Chris also told me that now that they are older, if they ever need someone to talk to or guidance through life, she’s always there. This statement is so true! She has been there with words of encouragement for my sister as she is going through nursing school. She is always there, with a willing ear, for me when I have problems in my job.
Jenny, my mom’s niece, told me that my mom bought her wedding dress for her. She came to the hospital to see all of her kids when they were born. She even let her move into their house for a couple months when she was a teenager. She loves it that my mom goes over and spends one night a week with her mom, Cheryl.
Carrie, our friend and her co-worker, says that my mom always has Godly advice and takes the time to listen. She is always ready to help explain things at work and she takes the time to explain them until Carrie gets it. She takes care of anything going at work when Carrie is not there. She has ALWAYS been there to help her through struggles; big or small. Carrie loves that she knows the Word and can always let her know “what point of view or perspective will better serve her.”
Quite honestly, I could go on for days about how selfless she is, but in addition to all these wonderful things I have told you about my mom, she has found yet another way to make others feel special! On someone’s birthday, when we normally send a quick Facebook or text message, my mom takes the time to write up a complete story. She doesn’t have to….she wants to. Today is my mom’s birthday and this is my story for her. We love you mom. Thank you for all you do…for all of us. Have a great day!
A while back, while looking at historical pictures, I came across one that bore an amazing resemblance to my grandson, Chris Petersen. I realize that a lot of people say that some people remind them of other people, but even my family agreed that this young man looked like Chris at that age. I have no idea who this boy is, or if he is related to Chris, because the picture doesn’t tell his name…just his occupation, which was quite interesting. The boy is, what is known as, a Powder Monkey. I had no idea what that was, and after doing some research on it, I’m thankful that powder monkey is not an occupation we have today, and thankful that my grandson never had the opportunity to be one. To me, it seems like a very dangerous occupation.
Powder boys were used during the 17th century on warships. A powder boy or “powder monkey” manned naval artillery guns as a member of a warship’s crew, primarily during the age of sailboats. His chief role was to carry gunpowder from the powder magazine in the ship’s hold to the artillery guns. Sometimes he carried bulk powder and other times he carried cartridges, to minimize the risk of fires and explosions. The function was usually fulfilled by boy seamen of 12 to 14 years of age. Powder monkeys were selected for the job for their speed and height. They needed to be short so they could not be seen, and could move more easily in the limited space between decks, while remaining hidden behind the ship’s gunwale, thereby keeping them from being shot by enemy ships’ sharp shooters. Some women and older men also worked as powder monkeys. I realize that this might have seemed like a good idea, but as a mom and grandma, I would be terribly worried if that were my boy on one of those ships.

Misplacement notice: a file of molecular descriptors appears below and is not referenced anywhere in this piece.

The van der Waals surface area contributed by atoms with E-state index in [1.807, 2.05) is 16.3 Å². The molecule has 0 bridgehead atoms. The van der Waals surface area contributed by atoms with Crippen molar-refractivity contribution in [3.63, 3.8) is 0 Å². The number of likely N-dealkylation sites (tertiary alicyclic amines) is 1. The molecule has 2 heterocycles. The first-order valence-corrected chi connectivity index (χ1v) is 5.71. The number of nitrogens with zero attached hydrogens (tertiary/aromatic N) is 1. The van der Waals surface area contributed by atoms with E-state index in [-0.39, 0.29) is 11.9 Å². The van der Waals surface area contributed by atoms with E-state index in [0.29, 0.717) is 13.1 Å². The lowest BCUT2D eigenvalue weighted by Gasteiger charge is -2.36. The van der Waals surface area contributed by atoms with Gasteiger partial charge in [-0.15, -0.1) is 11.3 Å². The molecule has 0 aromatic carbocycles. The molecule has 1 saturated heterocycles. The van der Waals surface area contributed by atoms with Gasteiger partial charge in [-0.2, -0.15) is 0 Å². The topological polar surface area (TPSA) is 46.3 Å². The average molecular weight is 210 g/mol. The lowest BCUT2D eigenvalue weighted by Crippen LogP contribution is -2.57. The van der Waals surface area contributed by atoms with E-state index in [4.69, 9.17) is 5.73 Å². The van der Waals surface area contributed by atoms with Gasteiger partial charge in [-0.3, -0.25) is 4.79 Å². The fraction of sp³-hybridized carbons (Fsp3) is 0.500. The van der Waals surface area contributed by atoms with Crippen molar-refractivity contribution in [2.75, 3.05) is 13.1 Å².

While the Royal Navy first began using the term “powder monkey” in the 17th century, it was later used, and continues to be used in some countries, to signify a skilled technician or engineer who engages in blasting work, such as in the mining or demolition industries. In such industries, a “powder monkey” is also sometimes referred to as a “blaster.” It seems that just about any occupation that carries the name “powder monkey” is a dangerous one. As to the boys who did this work on warships, well…their bravery is amazing. They must have see death around them. They knew the risks. Still, they saw a need, and knew that their contribution would help their country. They were patriots, and as with any soldier, they have my respect. They should never be forgotten, because they were soldiers too…in every way.
Today, we honor the man who was our dad, Allen Spencer. If a daughter is always a Daddy’s girl, then my dad was very blessed to say that he had five Daddy’s girls. I’m sure that five daughters didn’t seem so much like a big blessing while waiting to get into the bathroom to shave in the morning, but Dad never let that bother him. While he truly was more of a night person, he faithfully dragged himself out of bed early every morning so he could get ready for work, before his five daughters descended upon the single bathroom in our home. I truly think that, for our dad, it never mattered that he had just daughters. He loved all his girls, including Mom, Collene Spencer, of course, more than anything in the world. We were all the princesses of his castle and Mom was the queen. Of course, we thought Dad was the greatest too, so it made for a very happy castle. It as home and it was the happiest home in the world, because we had the best parents.